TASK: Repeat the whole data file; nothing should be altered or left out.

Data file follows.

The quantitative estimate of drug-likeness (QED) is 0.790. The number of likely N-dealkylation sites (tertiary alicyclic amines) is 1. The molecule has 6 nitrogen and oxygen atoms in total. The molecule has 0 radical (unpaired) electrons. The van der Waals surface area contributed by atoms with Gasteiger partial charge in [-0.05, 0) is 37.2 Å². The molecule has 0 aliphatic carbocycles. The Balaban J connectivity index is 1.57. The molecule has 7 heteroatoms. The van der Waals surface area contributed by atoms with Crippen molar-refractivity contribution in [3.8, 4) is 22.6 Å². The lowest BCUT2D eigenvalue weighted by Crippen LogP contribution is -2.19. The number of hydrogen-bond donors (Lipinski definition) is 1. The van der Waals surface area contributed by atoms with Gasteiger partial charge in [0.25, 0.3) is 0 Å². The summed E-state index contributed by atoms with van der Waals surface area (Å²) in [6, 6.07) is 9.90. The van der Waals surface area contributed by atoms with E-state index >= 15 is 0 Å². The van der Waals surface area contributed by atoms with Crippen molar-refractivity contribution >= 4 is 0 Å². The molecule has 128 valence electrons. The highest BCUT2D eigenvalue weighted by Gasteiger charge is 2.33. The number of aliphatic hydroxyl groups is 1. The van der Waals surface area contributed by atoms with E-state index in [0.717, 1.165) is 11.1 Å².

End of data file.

The quantitative estimate of drug-likeness (QED) is 0.790. The number of likely N-dealkylation sites (tertiary alicyclic amines) is 1. The molecule has 6 nitrogen and oxygen atoms in total. The molecule has 0 radical (unpaired) electrons. The van der Waals surface area contributed by atoms with Gasteiger partial charge in [-0.05, 0) is 37.2 Å². The molecule has 0 aliphatic carbocycles. The Balaban J connectivity index is 1.57. The molecule has 7 heteroatoms. The van der Waals surface area contributed by atoms with Crippen molar-refractivity contribution in [3.8, 4) is 22.6 Å². The lowest BCUT2D eigenvalue weighted by Crippen LogP contribution is -2.19. The number of hydrogen-bond donors (Lipinski definition) is 1. The van der Waals surface area contributed by atoms with Gasteiger partial charge in [0.25, 0.3) is 0 Å². The summed E-state index contributed by atoms with van der Waals surface area (Å²) in [6, 6.07) is 9.90. The van der Waals surface area contributed by atoms with E-state index >= 15 is 0 Å². The van der Waals surface area contributed by atoms with Crippen molar-refractivity contribution >= 4 is 0 Å². The molecule has 128 valence electrons. The highest BCUT2D eigenvalue weighted by Gasteiger charge is 2.33. The number of aliphatic hydroxyl groups is 1. The van der Waals surface area contributed by atoms with E-state index in [0.717, 1.165) is 11.1 Å².